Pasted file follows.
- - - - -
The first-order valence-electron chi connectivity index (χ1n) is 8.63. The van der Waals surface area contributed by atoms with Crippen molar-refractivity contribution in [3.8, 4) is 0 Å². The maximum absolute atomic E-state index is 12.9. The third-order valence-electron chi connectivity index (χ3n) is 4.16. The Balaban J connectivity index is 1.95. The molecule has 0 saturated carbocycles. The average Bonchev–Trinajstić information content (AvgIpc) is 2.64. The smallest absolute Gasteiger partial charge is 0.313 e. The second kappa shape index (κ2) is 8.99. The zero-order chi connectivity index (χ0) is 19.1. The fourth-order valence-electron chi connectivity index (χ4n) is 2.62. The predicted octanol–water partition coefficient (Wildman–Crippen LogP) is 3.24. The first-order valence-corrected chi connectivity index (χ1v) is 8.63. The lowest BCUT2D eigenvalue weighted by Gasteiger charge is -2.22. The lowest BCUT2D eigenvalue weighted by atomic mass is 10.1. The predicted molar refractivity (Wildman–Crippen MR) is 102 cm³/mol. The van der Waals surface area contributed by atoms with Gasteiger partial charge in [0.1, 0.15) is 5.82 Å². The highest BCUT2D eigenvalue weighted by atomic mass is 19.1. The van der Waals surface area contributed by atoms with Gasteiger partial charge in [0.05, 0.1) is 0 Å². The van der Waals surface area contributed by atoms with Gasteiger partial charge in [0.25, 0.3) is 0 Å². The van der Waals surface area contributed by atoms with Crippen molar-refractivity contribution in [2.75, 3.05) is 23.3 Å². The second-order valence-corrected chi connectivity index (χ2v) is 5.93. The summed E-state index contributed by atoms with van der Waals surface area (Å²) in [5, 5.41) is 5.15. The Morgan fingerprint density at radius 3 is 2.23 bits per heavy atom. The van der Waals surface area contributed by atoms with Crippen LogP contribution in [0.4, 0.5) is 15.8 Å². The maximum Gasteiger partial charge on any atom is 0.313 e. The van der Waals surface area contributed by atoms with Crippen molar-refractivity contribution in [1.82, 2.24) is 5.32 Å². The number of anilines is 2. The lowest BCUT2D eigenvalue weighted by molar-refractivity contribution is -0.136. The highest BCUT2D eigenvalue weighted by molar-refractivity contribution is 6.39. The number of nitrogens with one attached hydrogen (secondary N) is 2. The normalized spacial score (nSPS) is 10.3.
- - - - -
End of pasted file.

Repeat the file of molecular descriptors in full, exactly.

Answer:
The first-order valence-electron chi connectivity index (χ1n) is 8.63. The van der Waals surface area contributed by atoms with Crippen molar-refractivity contribution in [3.8, 4) is 0 Å². The maximum absolute atomic E-state index is 12.9. The third-order valence-electron chi connectivity index (χ3n) is 4.16. The Balaban J connectivity index is 1.95. The molecule has 0 saturated carbocycles. The average Bonchev–Trinajstić information content (AvgIpc) is 2.64. The smallest absolute Gasteiger partial charge is 0.313 e. The second kappa shape index (κ2) is 8.99. The zero-order chi connectivity index (χ0) is 19.1. The fourth-order valence-electron chi connectivity index (χ4n) is 2.62. The predicted octanol–water partition coefficient (Wildman–Crippen LogP) is 3.24. The first-order valence-corrected chi connectivity index (χ1v) is 8.63. The lowest BCUT2D eigenvalue weighted by Gasteiger charge is -2.22. The lowest BCUT2D eigenvalue weighted by atomic mass is 10.1. The predicted molar refractivity (Wildman–Crippen MR) is 102 cm³/mol. The van der Waals surface area contributed by atoms with Gasteiger partial charge in [0.1, 0.15) is 5.82 Å². The highest BCUT2D eigenvalue weighted by atomic mass is 19.1. The van der Waals surface area contributed by atoms with Gasteiger partial charge in [0.05, 0.1) is 0 Å². The van der Waals surface area contributed by atoms with Gasteiger partial charge in [0.25, 0.3) is 0 Å². The van der Waals surface area contributed by atoms with Crippen molar-refractivity contribution in [2.75, 3.05) is 23.3 Å². The second-order valence-corrected chi connectivity index (χ2v) is 5.93. The summed E-state index contributed by atoms with van der Waals surface area (Å²) in [5, 5.41) is 5.15. The Morgan fingerprint density at radius 3 is 2.23 bits per heavy atom. The van der Waals surface area contributed by atoms with Crippen LogP contribution in [0.4, 0.5) is 15.8 Å². The maximum Gasteiger partial charge on any atom is 0.313 e. The van der Waals surface area contributed by atoms with Crippen molar-refractivity contribution in [1.82, 2.24) is 5.32 Å². The number of anilines is 2. The lowest BCUT2D eigenvalue weighted by molar-refractivity contribution is -0.136. The highest BCUT2D eigenvalue weighted by molar-refractivity contribution is 6.39. The number of nitrogens with one attached hydrogen (secondary N) is 2. The normalized spacial score (nSPS) is 10.3.